There are certain advantages to adapting a literary classic like The Scarlet Letter, playing now at Plan-B Theatre Company—but there’s a lot of pressure, too.
Most of the audience is probably familiar with the characters and basic story, buried deep among high school English class memories. They know that the titular letter is an “A” for Adultery, worn by Hester Prynne (Lauren Noll) as punishment for bearing a child out of wedlock in a small 17th century Puritan New England village. They probably know that was a really big deal back then. However, when tackling such a monumental text, you darn well better bring your A game.
Fortunately, Jenifer Nii has crafted a tight script that manages to explore the themes of sin, shame, guilt and redemption from the Nathaniel Hawthorne original with a mere 75-minute run time. The show walks a fine of staying true to the original text while allowing some more contemporary tones to slip in, particularly when illustrating the affection and closeness between Hester and her illegitimate issue, Pearl (Claire Wilson).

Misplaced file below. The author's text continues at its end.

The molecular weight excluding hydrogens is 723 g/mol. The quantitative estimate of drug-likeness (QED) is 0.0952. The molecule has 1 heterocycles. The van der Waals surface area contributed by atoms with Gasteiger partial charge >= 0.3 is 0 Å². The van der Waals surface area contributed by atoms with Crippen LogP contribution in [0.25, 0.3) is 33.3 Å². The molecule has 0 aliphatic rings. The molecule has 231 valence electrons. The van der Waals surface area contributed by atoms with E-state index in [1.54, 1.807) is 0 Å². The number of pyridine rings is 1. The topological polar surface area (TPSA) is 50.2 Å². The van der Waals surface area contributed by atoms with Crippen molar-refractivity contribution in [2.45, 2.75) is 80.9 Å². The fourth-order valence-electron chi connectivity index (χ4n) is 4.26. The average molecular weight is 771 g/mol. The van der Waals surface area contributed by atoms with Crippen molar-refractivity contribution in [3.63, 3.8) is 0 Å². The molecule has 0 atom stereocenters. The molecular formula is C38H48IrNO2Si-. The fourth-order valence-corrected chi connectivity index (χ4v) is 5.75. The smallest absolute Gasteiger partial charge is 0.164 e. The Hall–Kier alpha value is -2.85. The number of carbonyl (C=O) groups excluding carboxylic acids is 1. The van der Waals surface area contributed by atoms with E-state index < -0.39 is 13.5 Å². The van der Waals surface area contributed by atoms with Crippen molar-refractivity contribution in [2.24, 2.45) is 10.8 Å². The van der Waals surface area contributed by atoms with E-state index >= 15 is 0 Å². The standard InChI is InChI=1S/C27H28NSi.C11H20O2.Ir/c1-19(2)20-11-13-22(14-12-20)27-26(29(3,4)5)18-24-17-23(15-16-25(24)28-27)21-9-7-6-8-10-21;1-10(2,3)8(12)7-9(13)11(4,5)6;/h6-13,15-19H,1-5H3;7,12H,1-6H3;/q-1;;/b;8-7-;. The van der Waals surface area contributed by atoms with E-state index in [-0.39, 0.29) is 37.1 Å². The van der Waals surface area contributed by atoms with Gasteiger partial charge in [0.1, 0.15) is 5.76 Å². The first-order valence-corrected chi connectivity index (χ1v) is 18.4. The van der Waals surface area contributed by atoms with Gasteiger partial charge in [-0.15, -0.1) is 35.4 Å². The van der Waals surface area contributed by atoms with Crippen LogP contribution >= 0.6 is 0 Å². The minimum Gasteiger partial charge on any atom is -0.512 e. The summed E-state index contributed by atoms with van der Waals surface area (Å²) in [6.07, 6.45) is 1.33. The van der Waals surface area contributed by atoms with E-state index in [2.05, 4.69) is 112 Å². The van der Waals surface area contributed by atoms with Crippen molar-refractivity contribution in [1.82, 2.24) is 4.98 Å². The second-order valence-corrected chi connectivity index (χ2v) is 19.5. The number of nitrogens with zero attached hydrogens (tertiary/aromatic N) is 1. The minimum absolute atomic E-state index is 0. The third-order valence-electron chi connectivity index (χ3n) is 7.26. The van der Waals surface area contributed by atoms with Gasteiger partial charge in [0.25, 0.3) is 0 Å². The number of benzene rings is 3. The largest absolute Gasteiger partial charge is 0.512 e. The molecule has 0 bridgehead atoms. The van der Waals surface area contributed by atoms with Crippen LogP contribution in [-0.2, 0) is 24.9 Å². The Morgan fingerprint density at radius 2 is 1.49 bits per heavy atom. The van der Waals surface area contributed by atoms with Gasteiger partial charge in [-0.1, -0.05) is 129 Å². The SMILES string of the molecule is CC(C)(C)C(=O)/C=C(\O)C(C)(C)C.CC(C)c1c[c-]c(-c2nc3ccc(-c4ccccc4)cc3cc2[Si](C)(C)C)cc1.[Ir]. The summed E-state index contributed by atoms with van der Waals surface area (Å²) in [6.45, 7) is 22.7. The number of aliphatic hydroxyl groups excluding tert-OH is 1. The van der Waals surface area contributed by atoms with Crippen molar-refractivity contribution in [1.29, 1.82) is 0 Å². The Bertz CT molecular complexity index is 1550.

The cast of four, rounded out by David Fetzer as Dimmesdale and Mark Fossen as Chillingworth, offers excellent performances. Claire Wilson, just a high school sophomore, brings a surprisingly mature control and purposefulness to the wild abandon necessary to the portrayal of Pearl.
So get thee to the Studio Theatre post-haste. There’s nothing at all shameful in desiring to see The Scarlet Letter.
THE SCARLET LETTER
Plan-B Theatre Company
Rose Wagner Studio Theatre
138 W. Broadway
Through April 22